Both gentlemen wear the full-cut, heavily draped trousers of the era, something which can easily be modernised with a slightly slimmer cut or more tapered leg. Note that it is not correct to wear turn-ups with dinner trousers. It is thought that the addition of a turn-up is too business like and spoils the clean line of the trouser for formal evening dress. A single strip of silk is worn down the side seam of the trousers for black tie, a pair of satin strips being reserved for dress trousers worn with a tailcoat.

Buttons are faced in satin, as are lapels. A dinner suit traditionally also has the pocket binding and outer side-seams of the trousers faced in satin too. Both dinner suits are cut with horizontal bound hip-pockets, rather than jetted pockets (pockets with flaps). This is technically the correct pocket formation for dinner suits and has its roots in the genesis of the dinner jacket as a form smoking jacket – the lack of flaps allows for the wearer to rest his pipe, tobacco or indeed his hands in the pockets with ease, allowing one to be as relaxed as possible in what was originally a relatively informal garment.

Both are wearing a deeply pointed spread collar on their dinner shirts, this being something which I’d recommend. Winged collars are best kept for wearing with evening tailcoats and heavily starched dress shirts. I personally feel that they can look a little antiquated with modern dinner suits and many modern off-the-peg winged collar dinner shirts lack the structure and starch to retain their proper rigid shape. The particularly deep collars on display in this illustration are of course of their era, but nonetheless look rather sharp, and the modern equivalent classic Windsor collar, with no cut-away shape is the best option for dinner dress today. It will close over your tie, and allow it to sit correctly, poking out from the centre of the collar on each side. Cut away collars show too much of the bow-tie as it sits around the neck. It is also worth noting that both these dinner shirts have their plackets covered, for a cleaner appearance.

The gentleman on the left is wearing a slim, rectangular batwing bow-tie, whereas the gentleman on the right is wearing the more conventional hourglass shape. There is no right or wrong here, just a couple of different possibilities. The batwing bow tie is certainly more retro and produces a more angular shape which will compliment some silhouettes better than others, so I’d suggest simply experimenting with one if you’re intrigued.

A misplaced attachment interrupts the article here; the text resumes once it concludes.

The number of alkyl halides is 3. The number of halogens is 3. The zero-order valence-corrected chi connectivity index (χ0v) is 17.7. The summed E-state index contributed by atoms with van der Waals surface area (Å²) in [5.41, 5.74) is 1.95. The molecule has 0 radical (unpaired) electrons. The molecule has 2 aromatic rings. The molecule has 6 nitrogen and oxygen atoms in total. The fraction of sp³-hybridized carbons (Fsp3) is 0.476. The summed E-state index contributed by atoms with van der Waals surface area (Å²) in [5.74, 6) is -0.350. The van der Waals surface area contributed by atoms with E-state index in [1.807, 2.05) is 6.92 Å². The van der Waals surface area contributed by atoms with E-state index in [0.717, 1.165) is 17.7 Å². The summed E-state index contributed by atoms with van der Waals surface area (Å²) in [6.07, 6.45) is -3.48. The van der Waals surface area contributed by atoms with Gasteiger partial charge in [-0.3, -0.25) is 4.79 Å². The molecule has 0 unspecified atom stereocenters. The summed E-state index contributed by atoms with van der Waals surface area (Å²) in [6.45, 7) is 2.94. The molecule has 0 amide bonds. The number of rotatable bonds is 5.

Investing Wisely II: Summer Staples

I often think that summer tailoring gets a poor deal, simply because our summers go in one of two ways. Either, they’re so uncomfortably hot that for many men, dressing in tailoring is not an enticing prospect, or alternatively the sun is conspicuous by its absence for so much of the season that the linen and summer weight wool sits wasting away in the wardrobe and seldom sees the light of day. The other problem of course is that for most relatively northern climates the summer can be an all too brief couple of months, making investing in good, but inevitably expensive summer pieces a low priority.

Nevertheless, this season in particular, I have found myself realising that the content of my summer wardrobe is woefully lacking in a few staple pieces that I know I would be wearing time and again if they were in my possession. I would hate for readers to suffer the same problematical fate, so I thought some recommendations for those staple pieces I am currently both missing and craving might be in order.

A small selection of perhaps three or four affordable pastel linen or lightweight cotton pieces – perhaps a casual linen and cotton blended suit or a blazer and a couple of pairs of trousers make for the ideal foundation for any summer capsule wardrobe, and really don’t have to break the bank. Pure cotton doesn’t always breath terribly well, but its nonetheless extremely versatile – being easy to wear in both spring and on moderate summer days – and if you can find lighter-weight cotton drill trousers they can feel surprisingly soft and airy.